The grim economy has led consumers to seek comfort in escapist realities and this, says Vicky Bullen, gives brands an opportunity to be more experimental
This year French designer brand Paul & Joe based its summer make-up collection on Shakespeare’s magical fantasy play A Midsummer Night’s Dream. Inspired by “the delicate wings of fairies” (yes, really) Paul & Joe promises a “sumptuous enchanted dreamscape of colours textures and tones”. The lip gloss is a “love potion”, the eyeshadow will “transform magically into other worldly tones”, while the nail polish will be “like imaginary fairies dancing on your fingertips”.
Vicky Bullen, ceo, Coley Porter Bell
Now you may be thinking that perhaps they should lay off the happy tablets for a while. I say perhaps they need to take more. And so do you. Because Paul & Joe has successfully collared one of the most significant consumer trends of the moment: the need for escape. And I don’t mean a week in the Algarve.
Every year we run a survey of the social and economic issues affecting visual trends in branding, marketing, design, fashion and broader culture. This year we’ve found that with no foreseeable solution to our economic woes, impending environmental catastrophe and what many see as a broken society, current reality is so grim that increasingly consumers are seeking comfort in ‘escapist realities’, or surrealism.
It makes sense. After all surrealism first emerged as a reaction to the horrors of the First World War (WWI). The surrealists believed that excessive rationality lay behind the world’s first industrialised military conflict. The antidote was to free people’s imaginations to enable them to see beyond the normal, rational ways of doing things. While today’s economic woes can’t begin to compete with the horrors of WWI, there is a very similar dynamic at work.
We have collected scores of examples from both high end and mass culture of brands expressing this desire for escape. We’ve examined an Alice in Wonderland inspired gym in Japan, a New York designer who creates jewellery from Barbie parts and the flooding of the roof of Selfridge’s department store in London to launch a new sweetener. UK crisp brand Walkers has launched squirrel flavoured crisps. Fashion brand Mulberry has launched an ad campaign with outsized ice creams, straight out of the pages of Alice in Wonderland. And at the more populist end of the spectrum there’s Lady Gaga.
We confirmed our suspicions with research which found that 54% of Britons agree that the need to escape has become more important to them over the past few years. There were very similar levels of agreement in the US, Canada, France and Japan. In addition 57% of respondents agree that there is a need for society to explore new ways of doing things, while 69% agree that: “It’s good to be random or do random things occasionally.”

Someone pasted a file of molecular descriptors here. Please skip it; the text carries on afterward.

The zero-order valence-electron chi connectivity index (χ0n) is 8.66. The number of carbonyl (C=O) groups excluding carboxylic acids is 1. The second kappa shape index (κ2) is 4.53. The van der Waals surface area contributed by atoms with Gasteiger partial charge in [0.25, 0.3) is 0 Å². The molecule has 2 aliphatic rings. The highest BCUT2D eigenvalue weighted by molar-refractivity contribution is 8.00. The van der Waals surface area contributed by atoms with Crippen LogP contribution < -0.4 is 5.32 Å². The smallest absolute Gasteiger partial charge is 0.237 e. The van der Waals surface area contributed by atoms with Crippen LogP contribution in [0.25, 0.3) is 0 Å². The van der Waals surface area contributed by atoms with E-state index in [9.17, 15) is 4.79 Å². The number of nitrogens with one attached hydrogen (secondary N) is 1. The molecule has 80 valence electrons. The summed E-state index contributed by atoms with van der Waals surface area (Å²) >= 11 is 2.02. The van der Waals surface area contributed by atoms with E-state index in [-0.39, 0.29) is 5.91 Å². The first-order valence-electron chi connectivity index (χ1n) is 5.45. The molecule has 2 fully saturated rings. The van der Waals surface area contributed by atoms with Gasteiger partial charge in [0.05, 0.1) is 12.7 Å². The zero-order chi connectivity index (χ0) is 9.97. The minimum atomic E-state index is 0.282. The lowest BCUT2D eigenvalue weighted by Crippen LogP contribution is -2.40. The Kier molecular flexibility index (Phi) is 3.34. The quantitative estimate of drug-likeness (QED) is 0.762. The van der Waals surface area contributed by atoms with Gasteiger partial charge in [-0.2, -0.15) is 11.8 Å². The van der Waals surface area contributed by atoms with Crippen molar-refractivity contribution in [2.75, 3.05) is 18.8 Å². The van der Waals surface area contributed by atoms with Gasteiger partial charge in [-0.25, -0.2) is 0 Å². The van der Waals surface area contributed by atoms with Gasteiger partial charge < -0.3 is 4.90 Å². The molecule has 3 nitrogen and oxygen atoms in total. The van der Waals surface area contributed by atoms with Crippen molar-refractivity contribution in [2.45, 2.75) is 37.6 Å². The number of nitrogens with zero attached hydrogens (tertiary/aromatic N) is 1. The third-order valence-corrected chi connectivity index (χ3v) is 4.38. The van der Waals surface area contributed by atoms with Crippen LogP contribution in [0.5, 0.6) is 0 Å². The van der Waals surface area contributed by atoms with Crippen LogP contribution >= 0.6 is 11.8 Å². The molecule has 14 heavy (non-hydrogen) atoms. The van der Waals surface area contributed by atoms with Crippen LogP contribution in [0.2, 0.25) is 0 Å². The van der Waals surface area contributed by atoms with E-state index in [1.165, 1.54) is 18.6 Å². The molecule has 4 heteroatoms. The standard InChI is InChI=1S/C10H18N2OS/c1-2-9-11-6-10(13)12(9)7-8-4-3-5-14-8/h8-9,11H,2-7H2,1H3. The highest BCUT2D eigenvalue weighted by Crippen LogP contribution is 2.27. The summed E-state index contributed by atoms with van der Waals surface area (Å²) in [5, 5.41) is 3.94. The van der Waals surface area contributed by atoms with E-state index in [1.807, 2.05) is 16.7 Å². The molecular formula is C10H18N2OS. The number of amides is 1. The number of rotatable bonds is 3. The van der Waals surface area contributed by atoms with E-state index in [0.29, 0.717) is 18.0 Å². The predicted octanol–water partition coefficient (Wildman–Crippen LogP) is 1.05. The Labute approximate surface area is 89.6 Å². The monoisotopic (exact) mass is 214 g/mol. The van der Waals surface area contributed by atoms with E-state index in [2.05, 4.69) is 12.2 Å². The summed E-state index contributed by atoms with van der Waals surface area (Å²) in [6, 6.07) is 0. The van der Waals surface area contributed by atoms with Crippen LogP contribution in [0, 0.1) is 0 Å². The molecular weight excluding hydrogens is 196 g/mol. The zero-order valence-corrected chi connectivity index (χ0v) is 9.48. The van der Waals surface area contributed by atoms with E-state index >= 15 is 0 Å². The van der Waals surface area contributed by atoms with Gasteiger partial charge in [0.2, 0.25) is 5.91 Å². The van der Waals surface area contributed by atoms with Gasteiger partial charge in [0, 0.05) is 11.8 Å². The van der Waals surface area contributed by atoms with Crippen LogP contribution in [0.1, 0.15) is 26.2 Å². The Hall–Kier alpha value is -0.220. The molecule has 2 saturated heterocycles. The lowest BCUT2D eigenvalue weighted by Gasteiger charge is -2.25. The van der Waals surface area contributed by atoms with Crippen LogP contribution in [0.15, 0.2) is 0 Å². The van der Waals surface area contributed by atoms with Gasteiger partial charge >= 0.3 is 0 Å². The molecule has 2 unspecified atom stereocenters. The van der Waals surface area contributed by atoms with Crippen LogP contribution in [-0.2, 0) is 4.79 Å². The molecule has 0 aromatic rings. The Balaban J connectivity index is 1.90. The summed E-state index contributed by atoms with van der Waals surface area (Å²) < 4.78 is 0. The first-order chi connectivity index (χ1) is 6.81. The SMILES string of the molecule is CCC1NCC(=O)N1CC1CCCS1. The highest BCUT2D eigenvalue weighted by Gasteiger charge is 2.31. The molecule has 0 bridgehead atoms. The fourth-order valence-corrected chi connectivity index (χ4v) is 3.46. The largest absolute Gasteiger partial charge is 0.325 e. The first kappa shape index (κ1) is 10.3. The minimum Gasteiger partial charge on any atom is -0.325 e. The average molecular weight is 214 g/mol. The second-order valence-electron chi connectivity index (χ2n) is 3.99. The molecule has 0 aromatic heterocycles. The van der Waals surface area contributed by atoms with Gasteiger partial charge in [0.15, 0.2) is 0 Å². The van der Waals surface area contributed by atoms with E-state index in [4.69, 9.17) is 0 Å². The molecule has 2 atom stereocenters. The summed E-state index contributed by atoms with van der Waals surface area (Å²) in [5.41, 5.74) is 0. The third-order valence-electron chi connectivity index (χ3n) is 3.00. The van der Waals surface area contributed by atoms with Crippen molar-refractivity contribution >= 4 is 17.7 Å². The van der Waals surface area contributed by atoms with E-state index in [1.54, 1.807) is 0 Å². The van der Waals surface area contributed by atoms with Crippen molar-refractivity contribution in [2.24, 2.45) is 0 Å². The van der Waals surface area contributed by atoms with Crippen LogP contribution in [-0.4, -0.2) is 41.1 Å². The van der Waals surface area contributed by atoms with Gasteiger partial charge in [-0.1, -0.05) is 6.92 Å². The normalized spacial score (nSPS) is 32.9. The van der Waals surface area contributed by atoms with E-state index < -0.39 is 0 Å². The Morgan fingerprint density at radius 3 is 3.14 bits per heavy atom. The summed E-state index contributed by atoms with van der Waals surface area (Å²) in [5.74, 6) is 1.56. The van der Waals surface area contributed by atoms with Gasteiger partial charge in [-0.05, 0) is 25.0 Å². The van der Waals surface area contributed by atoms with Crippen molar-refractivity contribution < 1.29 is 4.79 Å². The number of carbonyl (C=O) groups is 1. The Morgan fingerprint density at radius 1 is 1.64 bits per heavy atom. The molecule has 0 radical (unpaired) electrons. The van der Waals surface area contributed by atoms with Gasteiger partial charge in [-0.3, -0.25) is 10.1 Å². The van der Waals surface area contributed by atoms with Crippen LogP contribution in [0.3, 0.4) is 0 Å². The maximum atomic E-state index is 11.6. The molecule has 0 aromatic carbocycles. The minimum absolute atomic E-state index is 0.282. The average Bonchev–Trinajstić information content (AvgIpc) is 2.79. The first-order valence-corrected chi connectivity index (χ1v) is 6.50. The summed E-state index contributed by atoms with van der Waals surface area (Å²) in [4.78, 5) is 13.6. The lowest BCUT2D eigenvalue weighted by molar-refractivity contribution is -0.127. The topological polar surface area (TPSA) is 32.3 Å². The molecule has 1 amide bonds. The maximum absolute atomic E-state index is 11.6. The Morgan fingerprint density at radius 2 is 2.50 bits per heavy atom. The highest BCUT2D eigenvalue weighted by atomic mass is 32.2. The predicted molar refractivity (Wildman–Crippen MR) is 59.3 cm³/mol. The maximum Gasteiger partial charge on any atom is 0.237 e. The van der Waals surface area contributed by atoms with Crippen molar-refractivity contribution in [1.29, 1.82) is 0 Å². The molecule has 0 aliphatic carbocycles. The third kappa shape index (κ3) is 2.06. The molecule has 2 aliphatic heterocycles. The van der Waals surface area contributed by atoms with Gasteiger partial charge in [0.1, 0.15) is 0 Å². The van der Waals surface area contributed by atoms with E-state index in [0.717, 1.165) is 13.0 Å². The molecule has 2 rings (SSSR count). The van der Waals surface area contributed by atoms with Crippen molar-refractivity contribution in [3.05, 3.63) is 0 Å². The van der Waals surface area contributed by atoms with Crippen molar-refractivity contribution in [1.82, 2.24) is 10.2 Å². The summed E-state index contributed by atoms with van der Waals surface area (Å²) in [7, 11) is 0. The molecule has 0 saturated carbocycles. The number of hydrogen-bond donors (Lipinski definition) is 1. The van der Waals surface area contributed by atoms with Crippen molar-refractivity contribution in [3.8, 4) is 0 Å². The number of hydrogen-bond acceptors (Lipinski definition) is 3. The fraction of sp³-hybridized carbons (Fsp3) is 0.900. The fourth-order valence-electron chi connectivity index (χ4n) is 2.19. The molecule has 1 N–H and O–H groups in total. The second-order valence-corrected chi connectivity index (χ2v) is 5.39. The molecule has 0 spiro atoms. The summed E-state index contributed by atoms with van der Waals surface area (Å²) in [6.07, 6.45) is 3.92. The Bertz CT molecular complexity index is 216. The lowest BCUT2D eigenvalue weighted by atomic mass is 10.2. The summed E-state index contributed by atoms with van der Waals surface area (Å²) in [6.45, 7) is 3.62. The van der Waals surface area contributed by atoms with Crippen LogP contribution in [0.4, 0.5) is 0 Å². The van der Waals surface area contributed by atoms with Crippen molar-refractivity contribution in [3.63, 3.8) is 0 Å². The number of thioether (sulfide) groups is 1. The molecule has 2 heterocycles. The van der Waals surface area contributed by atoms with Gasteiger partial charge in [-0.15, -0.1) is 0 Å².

This new surrealism has been assisted by two other factors related to our benighted times. ‘Excessive conformism’ has seen people and businesses ‘play safe’ and abandon risk taking. This has led designers to tire of monotonous colourless living and attempt to spice things up.
And just as the surrealists railed against an overrational and overregulated world, there is a widespread feeling that our world has become overmanaged.
It all adds up to the fact that consumers are ready and eager to be taken on flights of fancy. Surrealism and alternate realities are the perfect tools to enable us to be less proper and more imaginative.
It looks tailormade for an industry that you might argue specialises in helping people realise their dreams.
Your brand doesn’t necessarily have to be quirky in itself to leverage these ideas. Whether niche or mainstream, you could embrace the absurd in your innovation strategies, your design strategies and your communication strategies.
You might just exploit a consumer trend. For instance cosmetics are increasingly used to express not identity but our moods. Within the space of 48 hours women report that they might be an eighties power dresser, a fairy princess and an English rose. You can help by catering to ‘unexpected versions of me’.
You can use unexpected ingredients in unexpected ways. A company called The Icecreamists caused a storm when it launched a product called Baby Googoo, made from human breast milk. Meanwhile, Jellymonger Bompass & Parr recently unveiled curry and beer yeast flavoured jellies. You might launch products based on unexpected juxtapositions.
You can challenge category conventions and/or challenge perceptions of your brand by stealing imagery from childhood fantasy worlds and jolt people out of their apathy by taking a stand on issues in an interesting way.
This may sound like I am saying abandon all the science and discipline of marketing strategy, positioning and segmentation. I am not. Even the world of the unexpected has to have a reason and a rationale. This trend is really just a licence to be more creative and experimental than you might normally be.